Mustang, the “fertile plain” straddles the Himalayas and extends northward onto the Tibetan plateau where the former Lo Kingdom of Mustang is found. To the east lies the Marsyangdi River and to the west lies the world’s deepest gorge, carved out by the wild waters of the Kaligandaki. Mustang is rich in Buddhist culture similar to Tibetan people. In this respect, it is an alternate way to experience the Tibetan culture. Upper Mustang trek, Jomsom Muktinath Trek, Damodar Kunda Trekking, Lower Mustang trekking are the popular trekking routes in Mustang. In addition to trekking to Lo Kingdom (“Upper Mustang”) and the Annapurna Circuit trek in lower Mustang, the region is also famous for Muktinath yatra and Marpha brandy.
The most convenient way to get to Upper Mustang, is to fly from Pokhara to Jomsom and start the trek from there. The flight is attractive in itself, flying through the deepest gorge in the world, between the Dhaulagiri and the Nilgiri. The trail follows the famous Kali Gandaki river upstream to Kagbeni. From Kagbeni the restricted area of Upper Mustang starts.
10 facts about Mustang
- Mustang was a lost kingdom of Tibet and although it is now part of Nepal now, traditions and cultures remain purely Tibetan. From the 15th century to the 17th century, its strategic location granted Mustang control over the trade between the Himalayas and India. At the end of the 18th century the kingdom was annexed by Nepal. Most tourists travel by foot over largely the same trade route used in the 15th century.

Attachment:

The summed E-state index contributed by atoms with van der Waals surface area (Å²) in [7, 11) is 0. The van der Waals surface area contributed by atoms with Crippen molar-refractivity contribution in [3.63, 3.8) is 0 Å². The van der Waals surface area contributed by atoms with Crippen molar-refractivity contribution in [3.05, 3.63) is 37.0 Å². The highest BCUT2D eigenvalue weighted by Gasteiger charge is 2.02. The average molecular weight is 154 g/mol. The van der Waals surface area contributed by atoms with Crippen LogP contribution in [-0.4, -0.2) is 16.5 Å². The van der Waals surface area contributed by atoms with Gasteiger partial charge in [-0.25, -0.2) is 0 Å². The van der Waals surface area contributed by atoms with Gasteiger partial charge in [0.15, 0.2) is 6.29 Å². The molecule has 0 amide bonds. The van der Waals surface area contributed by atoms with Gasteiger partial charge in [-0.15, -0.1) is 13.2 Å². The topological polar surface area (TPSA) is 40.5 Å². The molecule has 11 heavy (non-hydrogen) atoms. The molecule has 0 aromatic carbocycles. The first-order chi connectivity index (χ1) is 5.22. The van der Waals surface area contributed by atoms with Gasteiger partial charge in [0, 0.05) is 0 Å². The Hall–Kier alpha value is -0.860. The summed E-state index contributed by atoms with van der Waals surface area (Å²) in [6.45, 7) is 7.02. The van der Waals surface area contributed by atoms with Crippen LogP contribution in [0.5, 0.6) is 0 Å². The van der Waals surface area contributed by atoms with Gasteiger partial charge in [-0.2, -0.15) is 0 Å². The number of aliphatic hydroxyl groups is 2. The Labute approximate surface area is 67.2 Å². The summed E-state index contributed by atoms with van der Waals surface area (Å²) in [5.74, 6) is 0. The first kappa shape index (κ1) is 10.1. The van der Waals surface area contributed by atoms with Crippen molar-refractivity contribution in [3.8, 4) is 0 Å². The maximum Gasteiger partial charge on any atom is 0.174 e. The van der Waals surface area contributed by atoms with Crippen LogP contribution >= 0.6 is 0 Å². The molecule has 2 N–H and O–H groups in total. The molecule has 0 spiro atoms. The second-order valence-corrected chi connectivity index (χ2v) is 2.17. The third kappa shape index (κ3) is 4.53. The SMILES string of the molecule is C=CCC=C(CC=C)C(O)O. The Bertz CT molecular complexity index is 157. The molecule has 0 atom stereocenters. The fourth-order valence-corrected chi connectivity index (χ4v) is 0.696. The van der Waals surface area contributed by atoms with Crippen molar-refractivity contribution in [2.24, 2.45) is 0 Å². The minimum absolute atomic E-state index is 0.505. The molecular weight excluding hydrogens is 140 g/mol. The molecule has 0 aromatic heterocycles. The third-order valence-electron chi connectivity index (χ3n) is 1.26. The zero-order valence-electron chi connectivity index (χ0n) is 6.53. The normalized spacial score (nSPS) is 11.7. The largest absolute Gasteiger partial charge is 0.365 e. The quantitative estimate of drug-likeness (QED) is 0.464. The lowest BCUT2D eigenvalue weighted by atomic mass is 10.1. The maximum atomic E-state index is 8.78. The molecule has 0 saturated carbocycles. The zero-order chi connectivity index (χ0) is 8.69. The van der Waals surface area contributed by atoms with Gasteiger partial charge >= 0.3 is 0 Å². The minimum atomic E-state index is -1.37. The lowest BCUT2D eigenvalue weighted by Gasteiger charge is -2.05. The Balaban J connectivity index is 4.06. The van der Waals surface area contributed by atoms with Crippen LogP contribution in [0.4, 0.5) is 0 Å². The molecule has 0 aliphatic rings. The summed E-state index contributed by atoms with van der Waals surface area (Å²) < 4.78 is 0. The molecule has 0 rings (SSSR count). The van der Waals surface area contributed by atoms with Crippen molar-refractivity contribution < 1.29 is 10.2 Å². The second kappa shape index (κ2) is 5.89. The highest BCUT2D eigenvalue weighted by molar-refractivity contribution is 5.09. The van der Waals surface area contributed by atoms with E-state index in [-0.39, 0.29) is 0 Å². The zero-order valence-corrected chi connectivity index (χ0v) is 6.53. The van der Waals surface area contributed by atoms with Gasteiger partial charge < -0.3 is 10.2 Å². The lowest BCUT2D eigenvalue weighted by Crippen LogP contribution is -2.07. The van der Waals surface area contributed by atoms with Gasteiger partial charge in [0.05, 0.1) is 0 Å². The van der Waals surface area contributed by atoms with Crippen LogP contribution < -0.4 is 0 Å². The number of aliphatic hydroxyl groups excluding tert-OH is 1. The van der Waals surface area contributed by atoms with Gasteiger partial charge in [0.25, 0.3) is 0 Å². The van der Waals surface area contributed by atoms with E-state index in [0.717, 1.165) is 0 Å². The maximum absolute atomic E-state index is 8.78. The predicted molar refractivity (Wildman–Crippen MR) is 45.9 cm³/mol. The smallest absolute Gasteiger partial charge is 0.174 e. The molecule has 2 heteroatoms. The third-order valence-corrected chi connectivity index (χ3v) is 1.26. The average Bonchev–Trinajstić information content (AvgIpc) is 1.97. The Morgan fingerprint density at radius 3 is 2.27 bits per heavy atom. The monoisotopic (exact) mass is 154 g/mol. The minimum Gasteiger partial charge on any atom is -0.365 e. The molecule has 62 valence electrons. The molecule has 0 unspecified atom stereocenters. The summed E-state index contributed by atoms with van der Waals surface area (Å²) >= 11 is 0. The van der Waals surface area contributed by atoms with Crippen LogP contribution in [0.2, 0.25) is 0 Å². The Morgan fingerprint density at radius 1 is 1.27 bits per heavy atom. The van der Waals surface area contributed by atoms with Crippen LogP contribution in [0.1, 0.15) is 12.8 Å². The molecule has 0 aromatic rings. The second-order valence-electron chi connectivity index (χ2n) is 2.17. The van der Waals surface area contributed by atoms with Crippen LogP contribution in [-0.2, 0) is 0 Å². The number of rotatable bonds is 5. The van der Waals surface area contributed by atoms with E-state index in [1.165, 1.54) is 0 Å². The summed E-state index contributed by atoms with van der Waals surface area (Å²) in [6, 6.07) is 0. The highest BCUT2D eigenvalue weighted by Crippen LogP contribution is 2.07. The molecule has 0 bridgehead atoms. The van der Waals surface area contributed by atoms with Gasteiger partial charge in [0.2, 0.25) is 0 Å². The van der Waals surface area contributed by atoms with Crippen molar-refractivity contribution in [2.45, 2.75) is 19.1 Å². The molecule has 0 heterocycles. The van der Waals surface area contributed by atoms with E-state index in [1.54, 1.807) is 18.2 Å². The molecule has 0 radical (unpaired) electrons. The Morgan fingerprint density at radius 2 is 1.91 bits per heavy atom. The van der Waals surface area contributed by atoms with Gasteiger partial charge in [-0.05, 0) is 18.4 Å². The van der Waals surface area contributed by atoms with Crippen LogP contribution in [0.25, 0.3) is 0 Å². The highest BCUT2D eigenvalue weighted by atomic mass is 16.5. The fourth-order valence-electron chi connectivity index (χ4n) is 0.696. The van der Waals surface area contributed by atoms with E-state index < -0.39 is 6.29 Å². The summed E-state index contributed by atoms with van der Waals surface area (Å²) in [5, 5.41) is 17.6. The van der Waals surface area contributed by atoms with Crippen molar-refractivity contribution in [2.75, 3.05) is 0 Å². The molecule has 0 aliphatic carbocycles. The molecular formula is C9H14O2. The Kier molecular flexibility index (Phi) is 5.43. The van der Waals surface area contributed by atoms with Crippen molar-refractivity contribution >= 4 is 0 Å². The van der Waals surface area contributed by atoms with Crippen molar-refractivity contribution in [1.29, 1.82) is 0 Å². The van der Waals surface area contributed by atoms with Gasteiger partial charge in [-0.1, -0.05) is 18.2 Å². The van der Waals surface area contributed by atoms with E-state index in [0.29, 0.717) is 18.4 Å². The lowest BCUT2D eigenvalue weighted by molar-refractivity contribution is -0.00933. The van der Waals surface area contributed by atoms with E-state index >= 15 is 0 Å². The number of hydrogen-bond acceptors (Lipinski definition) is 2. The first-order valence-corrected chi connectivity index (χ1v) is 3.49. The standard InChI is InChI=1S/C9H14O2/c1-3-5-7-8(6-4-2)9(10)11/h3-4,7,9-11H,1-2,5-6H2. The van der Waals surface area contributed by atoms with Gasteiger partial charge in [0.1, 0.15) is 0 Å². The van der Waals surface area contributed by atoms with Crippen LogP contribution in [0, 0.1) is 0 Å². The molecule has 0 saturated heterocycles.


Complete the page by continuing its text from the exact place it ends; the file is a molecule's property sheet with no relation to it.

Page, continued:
- Residing in the rain shadow of the Dhaulagiri, life in Mustang revolves around tourism, animal husbandry and trade.
- The administrative centre of Mustang is at Jomsom which has had an airport since 1962 and has become the main tourist entry point since Mustang was opened to western tourists in 1992.
- The biodiversity of the region – entire hillsides swiped with pink and red rhododendron forests bursting with birdsong.
- Cultural trails in the region take into the homes of Gurungs in the lowlands, the hospitality of Thakalis around Jomsom, Manangis in the east and Tibetans in the arid north.
- The mystical ‘Kingdom of Lo’ or Upper Mustang, the last example of living Tibetan culture in Nepal, used to be part of the Tibetan empire, and is therefore closely related to Tibet. Tibetan Buddhism is still being practiced in a very pure form and villages are built in Tibetan style even today.
- Lo Mangtang is a medieval town, surrounded by a huge town wall. Entering Lo Mangtang leads into a different world. In Lo Mangtang, travelers can find the palace of the king, a huge 4 story high building. Besides, there are a few beautiful big monasteries, for example the Thugchen Gompa, built in the 15th century.
- Upper Mustang trek offers a chance to explore the thousand years of old monastery, caves, local tribes and scenic beauties of the different landscapes.
- The trek to Upper Mustang passes through an almost tree-less barren landscape, a steep rocky trail up and down hill and panoramic views of Nilgiri, Annapurna, Dhaulagiri and several other peaks.
- Another attraction of Mustang region is the Tiji Festival influenced by Tibetan Buddhism. The Mustagi people have their own way of family life, which is quite surprising for many outsiders. All the brothers in the family are married to a single girl, what you may call a practice of polyandry.
Explore Mustang and find out how the thousands years of isolation has kept the culture, lifestyle and heritage intact for centuries.